The Williams Lake Indian Band unveiled a new sculpture outside its new office building in downtown Williams Lake on Friday. Monica Lamb-Yorski photo

A new scrap metal sculpture graces WLIB office building

In downtown Williams Lake a proud prancing metal horse can now be seen at the Third Avenue South location


That’s what Williams Lake Indian Band Chief Willie Sellars said several times after a new sculpture was unveiled outside the band’s new office building in downtown Williams Lake on Friday, July 26.

Read more: WLIB purchases building in downtown Williams Lake

The sculpture is a horse made of scrap metal, created by Krittayakorn Chaijit, an artist from Thailand.

“This is our contribution to this area, to this region and to Secwepemc territory,” Sellars said. “This art work is putting our stamp down on our traditional territory here in the City of Williams Lake and it is opening up our brand new building which is behind us.”

Band councillor Joanne Moise said when the renderings for the sculpture were shared with the council, many sitting at the table felt good.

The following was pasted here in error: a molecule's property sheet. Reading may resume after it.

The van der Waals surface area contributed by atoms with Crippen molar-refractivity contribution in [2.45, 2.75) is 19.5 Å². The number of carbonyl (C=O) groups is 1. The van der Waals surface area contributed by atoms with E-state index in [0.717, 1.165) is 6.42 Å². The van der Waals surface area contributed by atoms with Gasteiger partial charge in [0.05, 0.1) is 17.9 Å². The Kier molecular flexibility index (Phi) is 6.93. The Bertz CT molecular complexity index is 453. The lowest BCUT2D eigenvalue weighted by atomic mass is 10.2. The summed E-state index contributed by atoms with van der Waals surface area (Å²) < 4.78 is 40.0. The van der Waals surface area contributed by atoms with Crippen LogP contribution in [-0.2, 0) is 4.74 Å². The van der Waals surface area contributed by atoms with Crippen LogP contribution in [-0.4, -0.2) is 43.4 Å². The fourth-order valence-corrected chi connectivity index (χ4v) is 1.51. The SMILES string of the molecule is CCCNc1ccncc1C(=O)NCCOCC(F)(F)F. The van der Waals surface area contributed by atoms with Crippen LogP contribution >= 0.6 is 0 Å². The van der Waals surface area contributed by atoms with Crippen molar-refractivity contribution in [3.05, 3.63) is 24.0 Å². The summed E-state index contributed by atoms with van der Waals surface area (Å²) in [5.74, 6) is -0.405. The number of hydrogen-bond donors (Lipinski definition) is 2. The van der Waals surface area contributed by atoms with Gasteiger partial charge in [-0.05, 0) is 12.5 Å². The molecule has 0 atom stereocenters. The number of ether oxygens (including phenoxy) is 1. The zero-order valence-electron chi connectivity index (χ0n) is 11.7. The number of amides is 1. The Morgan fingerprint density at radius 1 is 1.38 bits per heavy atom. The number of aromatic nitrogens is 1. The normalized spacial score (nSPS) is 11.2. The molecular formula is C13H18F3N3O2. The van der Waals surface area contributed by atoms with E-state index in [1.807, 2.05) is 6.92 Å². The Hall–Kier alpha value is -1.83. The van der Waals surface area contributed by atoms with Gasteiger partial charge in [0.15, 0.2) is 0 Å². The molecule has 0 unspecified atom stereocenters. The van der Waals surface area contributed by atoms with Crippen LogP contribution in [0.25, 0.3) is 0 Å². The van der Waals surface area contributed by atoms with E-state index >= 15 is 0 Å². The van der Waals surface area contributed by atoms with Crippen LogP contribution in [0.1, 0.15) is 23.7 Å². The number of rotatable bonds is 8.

“It really lifted up our pride,” Moise said. “Most of our head families from the Williams Lake Indian Band were ranching families, they were out on the land, so it is really significant that we have a horse as our first piece of art for our community.”

Explaining the display of the sculpture, she said it is important to note the manner in which the horse is positioned.

“It is facing toward our community, it is also facing toward the sunrise because we know that there is a new beginning for our community and it is almost like we are rising up from the struggles that our people have had. You can see that it has a dancing gate, there is a lot of movement in the sculpture.”

City councillor Jason Ryll, on behalf of the City, said he was proud to be involved in the unveiling of the sculpture.

“I hope it acts as a beacon for culture and in support of culture in our area for many generations to come. It’s certainly going to act as a focal point for our downtown and anything we can do in partnership with our community partners and the Williams Lake Indian Band and our community partners outside the City limits to strengthen relationships we are fully in support of.”

MLA Donna Barnett, who attended the unveiling, offered congratulations.

“It’s a great, great piece of art,” Barnett said. “I’ve been thinking you should get on it for one picture, don’t you?” she joked.

Praising former Chief Ann Louie for her efforts to make changes in the community, Barnett said Louie did a great job mentoring Sellars.

Read more: The Williams Lake Indian Band breaks new ground at Coyote Rock

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